Jet Aviation St. Louis has again been named a Rolls-Royce authorized service center for the BR710 turbofan. A spokesperson for the company said, “The BR710 powers a lot of our bread-and-butter aircraft here, so it’s advantageous to our clients for us to have that authority.” The BR710 powers the Gulfstream V/V-SP, G500 and G550 and the Bombardier Global Express, Global Express XRS and Global 5000.
Nearly 15 years after entering service, the ultra-long-range Gulfstream V has surpassed one million flight hours. According to Gulfstream Aerospace, the 193 in-service GVs have collectively completed more than 458,000 takeoffs and landings, with the fleet leader logging more than 16,100 flight hours and more than 7,400 landings. Within a few months of the GV’s first delivery in June 1997, its development team received the prestigious Robert J. Collier Trophy award.
Gulfstream’s G650, the U.S. manufacturer’s largest, fastest flying jet, made its first transoceanic crossing to appear here at the EBACE show, having touched down at Geneva Airport on Saturday evening. Both the G650 and the super mid-size G280, which landed Saturday morning, are making their European debuts. They flew in from Washington, D.C.’s Dulles International. Gulfstream intends to apply for city-pair speed records from the U.S.
The formerly dominant North American market for large business jets is showing signs of regaining market share, according to U.S. manufacturer Gulfstream Aerospace (Stand 7061).
Here at the EBACE show on Sunday, Gulfstream said 60 percent of its first-quarter sales came from the U.S. compared to 40 percent for international sales. Last year at this time, 70 percent of Gulfstream sales were outside the U.S.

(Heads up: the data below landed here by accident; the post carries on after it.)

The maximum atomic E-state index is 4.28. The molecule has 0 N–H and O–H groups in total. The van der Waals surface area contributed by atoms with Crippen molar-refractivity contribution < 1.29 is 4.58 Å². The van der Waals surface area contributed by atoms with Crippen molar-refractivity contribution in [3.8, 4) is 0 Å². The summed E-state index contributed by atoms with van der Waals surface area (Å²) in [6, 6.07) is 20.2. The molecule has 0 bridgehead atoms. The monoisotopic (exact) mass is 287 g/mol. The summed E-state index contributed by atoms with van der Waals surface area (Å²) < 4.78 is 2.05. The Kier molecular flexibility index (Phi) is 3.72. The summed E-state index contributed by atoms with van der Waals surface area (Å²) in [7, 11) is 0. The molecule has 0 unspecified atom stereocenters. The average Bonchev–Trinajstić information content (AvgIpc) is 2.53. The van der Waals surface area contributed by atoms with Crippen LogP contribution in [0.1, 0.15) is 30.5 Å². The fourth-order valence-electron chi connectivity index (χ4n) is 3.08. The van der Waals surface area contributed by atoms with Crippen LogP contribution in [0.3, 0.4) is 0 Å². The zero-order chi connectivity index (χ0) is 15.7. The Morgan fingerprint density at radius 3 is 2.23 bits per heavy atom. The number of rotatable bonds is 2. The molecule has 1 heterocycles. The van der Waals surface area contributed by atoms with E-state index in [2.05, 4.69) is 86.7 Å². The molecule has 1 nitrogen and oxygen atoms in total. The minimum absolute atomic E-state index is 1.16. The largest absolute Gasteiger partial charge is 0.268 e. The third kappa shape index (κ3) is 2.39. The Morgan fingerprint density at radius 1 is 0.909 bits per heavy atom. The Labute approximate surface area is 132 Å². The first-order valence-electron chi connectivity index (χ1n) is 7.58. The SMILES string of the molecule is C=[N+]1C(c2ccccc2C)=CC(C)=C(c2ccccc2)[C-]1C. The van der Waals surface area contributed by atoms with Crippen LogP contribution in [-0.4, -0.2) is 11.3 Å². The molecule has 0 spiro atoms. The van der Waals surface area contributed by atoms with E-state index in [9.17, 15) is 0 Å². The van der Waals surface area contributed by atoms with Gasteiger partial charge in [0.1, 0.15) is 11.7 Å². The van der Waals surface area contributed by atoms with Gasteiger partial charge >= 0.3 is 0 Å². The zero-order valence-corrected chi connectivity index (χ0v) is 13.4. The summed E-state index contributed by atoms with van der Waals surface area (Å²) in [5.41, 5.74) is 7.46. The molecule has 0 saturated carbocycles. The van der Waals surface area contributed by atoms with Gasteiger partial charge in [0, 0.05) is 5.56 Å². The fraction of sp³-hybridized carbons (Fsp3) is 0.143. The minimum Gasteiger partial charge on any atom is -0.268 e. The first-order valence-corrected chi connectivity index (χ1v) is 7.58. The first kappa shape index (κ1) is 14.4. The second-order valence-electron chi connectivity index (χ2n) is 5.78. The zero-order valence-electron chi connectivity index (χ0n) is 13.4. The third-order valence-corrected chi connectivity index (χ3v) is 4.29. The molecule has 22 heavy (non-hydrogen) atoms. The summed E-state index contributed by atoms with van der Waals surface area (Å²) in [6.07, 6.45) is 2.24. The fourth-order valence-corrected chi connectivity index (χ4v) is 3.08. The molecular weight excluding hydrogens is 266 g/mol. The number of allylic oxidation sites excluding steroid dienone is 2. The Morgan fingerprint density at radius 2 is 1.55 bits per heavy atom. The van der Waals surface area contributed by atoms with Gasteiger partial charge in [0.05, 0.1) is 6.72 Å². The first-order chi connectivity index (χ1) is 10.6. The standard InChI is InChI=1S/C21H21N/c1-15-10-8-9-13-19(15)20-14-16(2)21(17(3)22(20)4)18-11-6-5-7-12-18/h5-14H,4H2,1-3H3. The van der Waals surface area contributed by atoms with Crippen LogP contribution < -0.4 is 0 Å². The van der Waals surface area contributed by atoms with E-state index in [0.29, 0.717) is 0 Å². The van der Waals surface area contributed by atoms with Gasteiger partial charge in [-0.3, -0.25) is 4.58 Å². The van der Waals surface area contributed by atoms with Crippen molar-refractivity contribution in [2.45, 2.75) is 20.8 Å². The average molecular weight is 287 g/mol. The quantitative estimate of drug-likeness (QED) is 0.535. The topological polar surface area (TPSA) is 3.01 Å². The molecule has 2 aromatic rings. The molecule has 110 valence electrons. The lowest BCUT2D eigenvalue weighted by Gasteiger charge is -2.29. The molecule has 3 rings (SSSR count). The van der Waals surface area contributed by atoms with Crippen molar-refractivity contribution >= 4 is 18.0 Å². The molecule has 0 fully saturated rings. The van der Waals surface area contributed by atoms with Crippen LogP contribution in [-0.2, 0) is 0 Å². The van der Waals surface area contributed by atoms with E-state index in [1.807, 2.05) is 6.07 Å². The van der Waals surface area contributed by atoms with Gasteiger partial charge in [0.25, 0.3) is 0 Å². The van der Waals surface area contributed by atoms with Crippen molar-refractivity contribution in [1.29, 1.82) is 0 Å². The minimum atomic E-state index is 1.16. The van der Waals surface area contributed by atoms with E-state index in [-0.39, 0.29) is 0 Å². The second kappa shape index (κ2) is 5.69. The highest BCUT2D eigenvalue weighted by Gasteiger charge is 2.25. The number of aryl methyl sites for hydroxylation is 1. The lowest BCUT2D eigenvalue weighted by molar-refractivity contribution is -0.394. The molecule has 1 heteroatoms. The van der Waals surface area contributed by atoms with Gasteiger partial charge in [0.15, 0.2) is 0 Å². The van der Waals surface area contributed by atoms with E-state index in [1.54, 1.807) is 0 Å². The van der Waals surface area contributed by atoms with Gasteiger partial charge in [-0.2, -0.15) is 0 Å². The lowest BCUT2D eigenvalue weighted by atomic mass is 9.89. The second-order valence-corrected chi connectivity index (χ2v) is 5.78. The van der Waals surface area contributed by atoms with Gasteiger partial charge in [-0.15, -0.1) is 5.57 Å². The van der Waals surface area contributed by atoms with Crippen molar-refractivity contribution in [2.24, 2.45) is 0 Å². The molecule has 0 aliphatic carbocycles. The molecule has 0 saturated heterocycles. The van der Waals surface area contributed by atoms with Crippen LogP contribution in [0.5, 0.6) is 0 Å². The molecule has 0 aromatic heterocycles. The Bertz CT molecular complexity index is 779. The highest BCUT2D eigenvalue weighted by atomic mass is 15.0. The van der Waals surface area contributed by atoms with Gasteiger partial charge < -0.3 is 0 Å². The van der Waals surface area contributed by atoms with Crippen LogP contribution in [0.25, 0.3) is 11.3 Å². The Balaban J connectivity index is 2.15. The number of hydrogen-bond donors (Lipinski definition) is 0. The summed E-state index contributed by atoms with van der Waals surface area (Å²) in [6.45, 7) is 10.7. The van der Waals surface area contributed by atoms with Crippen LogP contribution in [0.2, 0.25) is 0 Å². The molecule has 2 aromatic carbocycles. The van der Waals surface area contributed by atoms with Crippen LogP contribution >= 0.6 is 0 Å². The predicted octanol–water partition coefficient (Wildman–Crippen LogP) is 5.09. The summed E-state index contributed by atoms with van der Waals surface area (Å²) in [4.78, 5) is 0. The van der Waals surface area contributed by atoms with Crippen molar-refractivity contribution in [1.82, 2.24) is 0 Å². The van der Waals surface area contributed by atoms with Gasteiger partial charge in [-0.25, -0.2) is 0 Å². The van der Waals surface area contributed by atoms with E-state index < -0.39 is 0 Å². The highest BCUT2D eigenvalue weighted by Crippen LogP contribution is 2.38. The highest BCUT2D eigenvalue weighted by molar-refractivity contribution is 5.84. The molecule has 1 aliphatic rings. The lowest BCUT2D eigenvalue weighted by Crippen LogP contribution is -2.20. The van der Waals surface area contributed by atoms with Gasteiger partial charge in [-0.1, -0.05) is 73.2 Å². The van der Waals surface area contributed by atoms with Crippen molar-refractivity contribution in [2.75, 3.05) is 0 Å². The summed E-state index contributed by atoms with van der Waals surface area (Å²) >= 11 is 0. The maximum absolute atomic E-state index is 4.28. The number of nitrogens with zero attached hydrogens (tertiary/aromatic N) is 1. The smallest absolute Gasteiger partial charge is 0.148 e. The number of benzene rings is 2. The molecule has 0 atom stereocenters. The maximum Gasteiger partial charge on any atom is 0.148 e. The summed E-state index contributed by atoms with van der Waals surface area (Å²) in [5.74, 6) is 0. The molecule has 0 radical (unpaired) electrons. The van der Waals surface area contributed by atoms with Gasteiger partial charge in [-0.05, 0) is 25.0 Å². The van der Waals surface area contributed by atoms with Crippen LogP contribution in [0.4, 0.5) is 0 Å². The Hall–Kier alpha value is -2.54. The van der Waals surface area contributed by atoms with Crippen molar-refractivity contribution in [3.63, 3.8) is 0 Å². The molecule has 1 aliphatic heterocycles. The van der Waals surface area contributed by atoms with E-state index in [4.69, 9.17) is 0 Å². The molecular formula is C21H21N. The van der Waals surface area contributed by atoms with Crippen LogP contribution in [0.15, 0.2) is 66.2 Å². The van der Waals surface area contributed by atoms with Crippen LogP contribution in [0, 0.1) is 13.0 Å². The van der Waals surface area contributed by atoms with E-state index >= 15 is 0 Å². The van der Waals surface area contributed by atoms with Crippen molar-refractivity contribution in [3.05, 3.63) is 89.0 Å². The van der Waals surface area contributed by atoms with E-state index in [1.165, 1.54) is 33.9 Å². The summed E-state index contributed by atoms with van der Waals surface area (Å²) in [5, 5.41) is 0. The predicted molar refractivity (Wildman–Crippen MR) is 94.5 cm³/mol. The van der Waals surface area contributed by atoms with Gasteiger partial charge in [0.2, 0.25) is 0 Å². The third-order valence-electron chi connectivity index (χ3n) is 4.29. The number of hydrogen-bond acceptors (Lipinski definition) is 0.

Gulfstream is on track to open its new service center in Beijing Capital International Airport by the end of this year.
This morning a Gulfstream V took off from Westchester County Airport, New York, and in so doing marked the 30th anniversary of the Corporate Angel Network (CAN), the business aviation charity that uses empty seats on business aircraft to fly cancer patients to treatment. On Dec.
Teddy Forstmann, the man who was credited with turning around Gulfstream Aerospace in the 1990s, died Sunday, reportedly from brain cancer. His investment firm, Forstmann Little, acquired Gulfstream in 1990 for $800 million.
Gulfstream yesterday announced its appointment of Scott Neal as vice president of sales and marketing. He succeeds Larry Flynn, who became president of the Savannah, Ga. manufacturer on September 1.
Gulfstream has expanded its airborne product support program, with a second G100 and three additional pilots and two technicians to support AOG customers. Gulfstream introduced its airborne aircraft maintenance and support program in May 2002 and makes dedicated aircraft available 24/7 to deliver flight-essential parts or technicians to customers whose aircraft are under warranty in North America and the Caribbean.
The Gulfstream V that had been detained in the Democratic Republic of Congo (DRC) since February 4 has been released along with the remaining flight crew and passengers, according to Arcadia Aviation, which manages the aircraft. The aircraft has returned to the U.S. On March 15, the co-captain and flight attendant were allowed to leave.